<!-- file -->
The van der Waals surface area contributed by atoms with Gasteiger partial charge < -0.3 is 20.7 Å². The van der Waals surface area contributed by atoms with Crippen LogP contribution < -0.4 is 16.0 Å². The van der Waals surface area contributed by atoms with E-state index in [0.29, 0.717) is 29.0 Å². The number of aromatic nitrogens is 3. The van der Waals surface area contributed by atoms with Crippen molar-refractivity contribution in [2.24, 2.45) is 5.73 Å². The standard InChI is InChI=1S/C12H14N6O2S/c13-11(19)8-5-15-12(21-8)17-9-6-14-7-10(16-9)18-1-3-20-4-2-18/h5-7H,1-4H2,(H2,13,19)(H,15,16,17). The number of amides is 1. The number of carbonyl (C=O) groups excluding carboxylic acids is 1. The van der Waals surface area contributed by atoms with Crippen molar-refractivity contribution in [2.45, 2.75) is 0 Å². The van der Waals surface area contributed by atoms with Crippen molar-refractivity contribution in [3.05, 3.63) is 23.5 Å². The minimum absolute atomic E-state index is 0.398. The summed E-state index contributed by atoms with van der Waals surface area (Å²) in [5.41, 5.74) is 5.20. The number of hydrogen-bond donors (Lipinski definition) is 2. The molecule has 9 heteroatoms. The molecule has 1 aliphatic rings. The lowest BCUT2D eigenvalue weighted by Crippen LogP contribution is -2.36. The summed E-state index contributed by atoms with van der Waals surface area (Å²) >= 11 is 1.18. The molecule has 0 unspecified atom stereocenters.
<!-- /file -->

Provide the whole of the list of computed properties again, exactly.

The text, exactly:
The van der Waals surface area contributed by atoms with Gasteiger partial charge < -0.3 is 20.7 Å². The van der Waals surface area contributed by atoms with Crippen LogP contribution < -0.4 is 16.0 Å². The van der Waals surface area contributed by atoms with E-state index in [0.29, 0.717) is 29.0 Å². The number of aromatic nitrogens is 3. The van der Waals surface area contributed by atoms with Crippen molar-refractivity contribution in [2.24, 2.45) is 5.73 Å². The standard InChI is InChI=1S/C12H14N6O2S/c13-11(19)8-5-15-12(21-8)17-9-6-14-7-10(16-9)18-1-3-20-4-2-18/h5-7H,1-4H2,(H2,13,19)(H,15,16,17). The number of amides is 1. The number of carbonyl (C=O) groups excluding carboxylic acids is 1. The van der Waals surface area contributed by atoms with Crippen molar-refractivity contribution in [2.45, 2.75) is 0 Å². The van der Waals surface area contributed by atoms with Crippen molar-refractivity contribution in [3.05, 3.63) is 23.5 Å². The minimum absolute atomic E-state index is 0.398. The summed E-state index contributed by atoms with van der Waals surface area (Å²) in [5.41, 5.74) is 5.20. The number of hydrogen-bond donors (Lipinski definition) is 2. The molecule has 9 heteroatoms. The molecule has 1 aliphatic rings. The lowest BCUT2D eigenvalue weighted by Crippen LogP contribution is -2.36. The summed E-state index contributed by atoms with van der Waals surface area (Å²) >= 11 is 1.18. The molecule has 0 unspecified atom stereocenters.